$4 - Crimson lake
Scott #244


Used: $390-$500
No postmark with gum (MH): $750-$1,250
Full perfect gum, no postmark, no trace of stamp hinge mark (MNH): $1,500-$3,000

$4 - Rose carmine
Scott #244a
This shade requires a certificate


The $4 Columbian was officially was issued on January, 1st 1893,
a Sunday, and at Post Offices the following day.

244 cover US stamps
Earliest known cover, March 24th, 1893

Plate Size:
Sheets of 200 subjects (2 panes of 100).
There are no plates or sheets left in existence.

The American Bank Note Company, thereafter, with one exception of
the Overun stamps of 1943 all stamps have since been printed by
the Bureau of Engraving


Crimson lake and rose-carmine.

Quantity Issued:

The $4 Columbian is often seen on its own on covers, mostly for philatelic
use, it is rarely seen in combination with other values. It is also frequently
seen with the registered fee cancel.

243 cover
Philatelic use of the $4 Columbian

243 cover
The $4 Columbian on a registered cover

The Inspiration for the Design

The design for Isabella was derived, or should I say adapted, from a 1497 Oil painting by
Bartolomé Bermejo. Columbus was derived from a 1512 portrait by Lorenzo Lotto
and is a little less stylized than Isabella's portrait.

243 cover

What you should look for

This stamp is very prone to fading, keep out of direct sunlight.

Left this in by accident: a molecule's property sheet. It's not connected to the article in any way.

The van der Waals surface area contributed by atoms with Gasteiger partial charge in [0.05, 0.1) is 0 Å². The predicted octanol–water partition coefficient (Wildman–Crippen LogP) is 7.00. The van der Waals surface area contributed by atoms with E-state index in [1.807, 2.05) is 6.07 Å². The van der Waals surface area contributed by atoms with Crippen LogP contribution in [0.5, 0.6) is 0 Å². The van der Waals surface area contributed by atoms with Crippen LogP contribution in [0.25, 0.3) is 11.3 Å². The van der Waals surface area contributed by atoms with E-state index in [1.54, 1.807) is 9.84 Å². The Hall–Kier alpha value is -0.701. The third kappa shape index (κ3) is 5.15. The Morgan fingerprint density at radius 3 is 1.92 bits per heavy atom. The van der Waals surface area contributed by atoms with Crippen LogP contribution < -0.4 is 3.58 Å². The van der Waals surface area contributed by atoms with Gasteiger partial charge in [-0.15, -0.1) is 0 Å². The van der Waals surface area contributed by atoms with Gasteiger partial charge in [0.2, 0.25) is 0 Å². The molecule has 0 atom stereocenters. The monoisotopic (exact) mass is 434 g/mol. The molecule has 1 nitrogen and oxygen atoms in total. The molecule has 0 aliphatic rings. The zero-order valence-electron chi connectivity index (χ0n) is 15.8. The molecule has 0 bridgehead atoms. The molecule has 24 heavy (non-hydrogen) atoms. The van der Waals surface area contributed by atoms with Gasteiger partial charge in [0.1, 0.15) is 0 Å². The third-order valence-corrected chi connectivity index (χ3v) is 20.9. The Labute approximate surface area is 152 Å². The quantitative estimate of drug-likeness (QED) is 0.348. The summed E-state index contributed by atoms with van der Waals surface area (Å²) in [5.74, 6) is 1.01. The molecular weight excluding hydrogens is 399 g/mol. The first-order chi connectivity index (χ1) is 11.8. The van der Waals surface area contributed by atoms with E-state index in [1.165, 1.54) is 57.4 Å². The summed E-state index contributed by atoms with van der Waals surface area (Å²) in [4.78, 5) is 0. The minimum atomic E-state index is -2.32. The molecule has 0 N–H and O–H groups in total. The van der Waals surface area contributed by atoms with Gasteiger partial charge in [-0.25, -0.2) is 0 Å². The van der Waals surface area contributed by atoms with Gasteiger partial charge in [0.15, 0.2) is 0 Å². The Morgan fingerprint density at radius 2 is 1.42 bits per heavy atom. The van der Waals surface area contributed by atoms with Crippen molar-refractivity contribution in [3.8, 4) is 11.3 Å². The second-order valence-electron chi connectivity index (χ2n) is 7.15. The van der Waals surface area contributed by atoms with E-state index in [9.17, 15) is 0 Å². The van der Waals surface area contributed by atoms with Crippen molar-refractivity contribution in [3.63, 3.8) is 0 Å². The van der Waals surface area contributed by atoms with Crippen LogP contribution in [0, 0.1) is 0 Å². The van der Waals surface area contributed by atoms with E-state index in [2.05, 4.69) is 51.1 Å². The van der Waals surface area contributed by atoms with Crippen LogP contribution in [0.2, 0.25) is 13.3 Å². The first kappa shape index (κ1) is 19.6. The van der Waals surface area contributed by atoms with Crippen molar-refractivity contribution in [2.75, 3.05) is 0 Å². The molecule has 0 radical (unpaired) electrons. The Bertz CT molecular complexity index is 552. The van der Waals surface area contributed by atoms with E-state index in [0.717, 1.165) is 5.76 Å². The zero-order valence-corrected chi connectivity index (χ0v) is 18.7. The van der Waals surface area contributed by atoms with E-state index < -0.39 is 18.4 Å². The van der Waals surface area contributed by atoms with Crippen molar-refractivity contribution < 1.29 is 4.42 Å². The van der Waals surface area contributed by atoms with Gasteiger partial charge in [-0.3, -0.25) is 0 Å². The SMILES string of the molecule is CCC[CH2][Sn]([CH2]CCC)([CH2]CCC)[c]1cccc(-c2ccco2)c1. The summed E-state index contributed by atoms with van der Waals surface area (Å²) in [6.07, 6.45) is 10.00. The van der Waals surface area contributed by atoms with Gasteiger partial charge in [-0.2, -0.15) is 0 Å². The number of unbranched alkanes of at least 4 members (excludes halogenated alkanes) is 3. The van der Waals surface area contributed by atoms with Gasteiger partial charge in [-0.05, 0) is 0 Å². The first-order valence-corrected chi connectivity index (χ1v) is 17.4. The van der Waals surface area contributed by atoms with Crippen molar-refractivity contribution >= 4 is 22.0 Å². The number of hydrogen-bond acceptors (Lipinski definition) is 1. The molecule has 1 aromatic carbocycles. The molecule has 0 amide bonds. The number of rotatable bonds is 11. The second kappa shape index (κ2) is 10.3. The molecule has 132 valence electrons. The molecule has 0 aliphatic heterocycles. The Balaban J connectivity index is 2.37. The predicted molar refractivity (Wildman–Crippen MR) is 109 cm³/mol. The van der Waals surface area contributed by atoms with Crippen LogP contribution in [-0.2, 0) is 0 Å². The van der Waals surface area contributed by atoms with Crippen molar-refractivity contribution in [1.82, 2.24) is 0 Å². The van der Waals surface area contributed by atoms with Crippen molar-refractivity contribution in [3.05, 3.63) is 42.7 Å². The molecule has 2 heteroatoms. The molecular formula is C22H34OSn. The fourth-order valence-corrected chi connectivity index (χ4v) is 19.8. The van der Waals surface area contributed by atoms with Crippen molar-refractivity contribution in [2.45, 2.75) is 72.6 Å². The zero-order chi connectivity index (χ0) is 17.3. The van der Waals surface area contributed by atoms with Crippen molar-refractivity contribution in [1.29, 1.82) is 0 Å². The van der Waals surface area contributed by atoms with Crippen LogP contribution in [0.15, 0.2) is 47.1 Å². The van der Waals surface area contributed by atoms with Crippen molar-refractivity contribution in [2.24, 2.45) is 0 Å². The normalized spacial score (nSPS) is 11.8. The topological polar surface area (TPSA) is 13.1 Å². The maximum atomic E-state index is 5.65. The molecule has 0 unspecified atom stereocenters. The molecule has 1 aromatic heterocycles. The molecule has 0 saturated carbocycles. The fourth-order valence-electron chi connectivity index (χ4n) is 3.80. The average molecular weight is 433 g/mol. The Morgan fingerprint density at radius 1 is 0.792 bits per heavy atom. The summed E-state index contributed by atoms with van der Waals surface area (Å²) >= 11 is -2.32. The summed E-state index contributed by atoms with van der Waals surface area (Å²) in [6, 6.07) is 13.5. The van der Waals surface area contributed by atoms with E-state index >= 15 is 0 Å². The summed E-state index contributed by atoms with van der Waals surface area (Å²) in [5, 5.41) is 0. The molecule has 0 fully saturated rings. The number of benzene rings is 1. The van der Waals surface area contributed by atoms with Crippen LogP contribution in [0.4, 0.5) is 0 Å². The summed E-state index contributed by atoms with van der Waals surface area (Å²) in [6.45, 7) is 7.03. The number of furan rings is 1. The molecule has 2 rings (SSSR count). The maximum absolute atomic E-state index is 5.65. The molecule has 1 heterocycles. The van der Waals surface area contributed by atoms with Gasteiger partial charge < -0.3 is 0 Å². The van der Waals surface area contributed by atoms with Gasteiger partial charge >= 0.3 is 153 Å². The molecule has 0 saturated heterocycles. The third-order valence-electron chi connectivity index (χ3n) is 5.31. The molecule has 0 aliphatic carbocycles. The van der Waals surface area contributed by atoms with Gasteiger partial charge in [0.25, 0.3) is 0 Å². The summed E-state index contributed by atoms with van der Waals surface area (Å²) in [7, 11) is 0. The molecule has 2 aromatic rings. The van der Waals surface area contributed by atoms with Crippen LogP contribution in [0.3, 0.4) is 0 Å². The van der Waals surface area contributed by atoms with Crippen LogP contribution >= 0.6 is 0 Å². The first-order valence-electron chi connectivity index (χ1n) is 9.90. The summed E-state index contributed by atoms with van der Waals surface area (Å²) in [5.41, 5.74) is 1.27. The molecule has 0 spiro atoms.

Most examples are faded and this will detract from the value.

As with all the values of this issue, look for Columbian Expo cancels
or on a Columbian Expo cover, they increase the value of the stamp or
cover. Any stamp is more desirable with a clean cancel, preferably a
town cancel, heavy cancels can detract from the value and are common on this value.

Occasionally postmarks from states that had tiny amounts of mail in this
year can add to the value. This is particularly true of Alaska and the
Territories. For a list of the number of stamps issued by each state in
the year ending 30th June 1894 click here.

Essays and Proofs


Columbian large die proof die sunk on 110x101mm card

244 P1 (var)
Large die proof on india die sunk on card

Plate Proof on India

For 179 days the World's Columbian Exposition created the illusion of a beautiful, orderly White City.
The gleam of the fair buildings was due to a plasterlike coating called staff.